Threats taint BC dorm debate
The emotional debate over Boston College's plan to expand to former archdiocese land in Brighton has been muddied by anonymous online threats posted in the last two weeks against neighborhood activists.
Thomas Keady, BC's vice president for government relations, denounced the threats, which he said made his job - getting the expansion plans approved - more difficult.
"We are willing as an institution to cooperate with the Boston Police Department, and the BC police and administration are investigating," he told neighbors at an Allston Brighton Task Force hearing on Tuesday. "I never thought I would be coming here to discuss death threats."
The threats and other offensive comments have been taken down from the Web. One blog that allegedly registered anti-Semitic and sexist comments against one neighbor has been closed to the public. And a blog of neighbors who oppose BC's expansion has been closed to nonmembers because of the number of hateful postings it received.
A few posts calling anyone who opposes BC's plans "whiners" and worse remain at the Allston Brighton TAB site. University officials stressed that the blogs are not affiliated with the school, and that if the offending comments can be traced to BC students, officials will take disciplinary action.
Since Boston College submitted its Institutional Master Plan in early December, the Boston Redevelopment Authority and the Allston Brighton Community Task Force, an advisory body of BC neighbors, have collected public reactions.
Neighbors at the hearing last week registered unanimous opposition to BC's proposal to house 500 undergraduates in two dorms on the former St. John's Seminary land, which BC is calling its "Brighton campus."
Neighbors want the university to house more or all of the estimated 1,200 students who live off-campus. But they also oppose dorms for 490 on Shea Field, which they argued is too close to the Chestnut Hill Reservoir, and many oppose a 420-bed dorm at More Hall on Commonwealth Avenue, at St. Thomas More Road. BC's plans call for dorms no higher than five stories, meaning that more land would be needed.
"This is moving open space from the Brighton campus to the Chestnut Hill site," said neighbor Charlie Vasiliades. "We've accepted enough changes at St. John's. Why not make the Chestnut Hill dorms six to nine stories instead?"
Most at the meeting suggested more students be housed at the one other site for which BC has proposed additional dorms - where 24 temporary structures, called modulars, sit in the center of the Chestnut Hill campus. Another idea was to retain the 790-bed Edmonds Hall, which BC wants to replace with a recreation complex.
BC officials said the plan does not include additional student housing, but instead for half the modulars to be replaced with two dorms housing the current number of students and the other half to be replaced with a university center to be built in 20 years.
The Chestnut Hill campus houses 6,000 undergraduates, according to BC spokesman Jack Dunn. He said neighbors in recent years have lodged no complaints about students who live on campus, but have asked that no additional housing be placed on the campus.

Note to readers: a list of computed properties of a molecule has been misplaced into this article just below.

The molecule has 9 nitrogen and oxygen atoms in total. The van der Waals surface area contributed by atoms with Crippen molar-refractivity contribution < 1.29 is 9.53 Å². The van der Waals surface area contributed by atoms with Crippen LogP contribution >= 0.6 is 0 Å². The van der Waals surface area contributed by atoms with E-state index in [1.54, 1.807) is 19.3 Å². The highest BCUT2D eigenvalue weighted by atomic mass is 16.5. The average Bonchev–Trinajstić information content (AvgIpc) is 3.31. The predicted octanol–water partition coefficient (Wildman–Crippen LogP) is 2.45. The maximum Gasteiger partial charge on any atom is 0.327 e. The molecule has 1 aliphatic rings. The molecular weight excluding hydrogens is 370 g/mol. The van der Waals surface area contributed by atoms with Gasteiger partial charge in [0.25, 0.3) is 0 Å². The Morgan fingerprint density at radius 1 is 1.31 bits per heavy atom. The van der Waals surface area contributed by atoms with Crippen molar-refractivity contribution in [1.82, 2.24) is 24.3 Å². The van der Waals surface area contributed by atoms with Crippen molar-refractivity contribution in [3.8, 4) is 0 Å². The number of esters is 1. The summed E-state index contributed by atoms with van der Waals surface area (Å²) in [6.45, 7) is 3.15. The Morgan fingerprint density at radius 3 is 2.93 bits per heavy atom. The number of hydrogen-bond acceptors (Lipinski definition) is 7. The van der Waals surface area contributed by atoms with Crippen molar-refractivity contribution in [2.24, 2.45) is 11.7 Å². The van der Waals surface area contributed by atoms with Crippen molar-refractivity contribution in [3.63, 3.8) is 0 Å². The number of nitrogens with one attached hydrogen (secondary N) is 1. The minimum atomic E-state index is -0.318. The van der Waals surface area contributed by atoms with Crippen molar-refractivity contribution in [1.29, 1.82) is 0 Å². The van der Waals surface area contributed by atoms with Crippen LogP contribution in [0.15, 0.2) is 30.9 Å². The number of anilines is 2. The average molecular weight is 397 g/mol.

"People living near the Brighton campus are now saying they don't like the idea of students living" on the Brighton campus, he said.
Neighbors cautiously welcomed a plan for housing graduate students at the far east point of the Brighton campus - on the other side of Foster Street - and two BC proposals that are not yet part of the master plan: to help staff purchase homes in Allston and Brighton with some kind of mortgage assistance, and to prohibit off-campus students from living in one- and two-family homes (which some said should also extend to three-families).
Last week's discussion followed a Jan. 8 session on BC's proposed athletic facilities, including a fully lighted, 1,500-seat baseball stadium and 100,000-square-foot field house. Neighbors raised questions about the effect of night games, traffic, and lights on houses, and possible chemical runoff from artificial turf planned for many of the fields.
The following week, the topics were traffic, transit, and parking. BC discussed possible changes to the intersection of Commonwealth Avenue, St. Thomas More Road, and Lake Street, where there are chaotic turning patterns and pedestrians crossing busy roads to get to the BC MBTA stop. The university discussed plans to move that stop to a center platform farther east on Commonwealth, which it would allow the city and MBTA to widen by giving up 11 feet on either side of the street.
Neighbors asked the university for more detailed studies of each proposed change, and noted that the task force needs a traffic specialist to analyze data.
"It's premature to comment about what we think is good or not," said Frank Tramontozzi, a Brighton resident who is also chief engineer at MassHighway. "We have no information from traffic studies about existing conditions, how traffic would look in the future without development, and how traffic would look with development. BC should provide the task force with the tools it needs."
Others questioned whether BC had planned enough parking. The plan calls for 500 more spots in a garage on the new campus, but neighbors said an expanding workforce may bring even more workers to the campus. On the other hand, Fred Salvucci, a Brighton resident and transit specialist at MIT, noted that "parking lots are fertility drugs for cars."
The final task force hearing in this round, on open space and academic uses, begins at 6:30 p.m. Tuesday at Brighton Marine Health Center at 77 Warren St.
The BRA will compile comments and questions submitted before the public comment period ends Feb. 5, and give BC a summary. The university will file a response, setting off another round of public comment.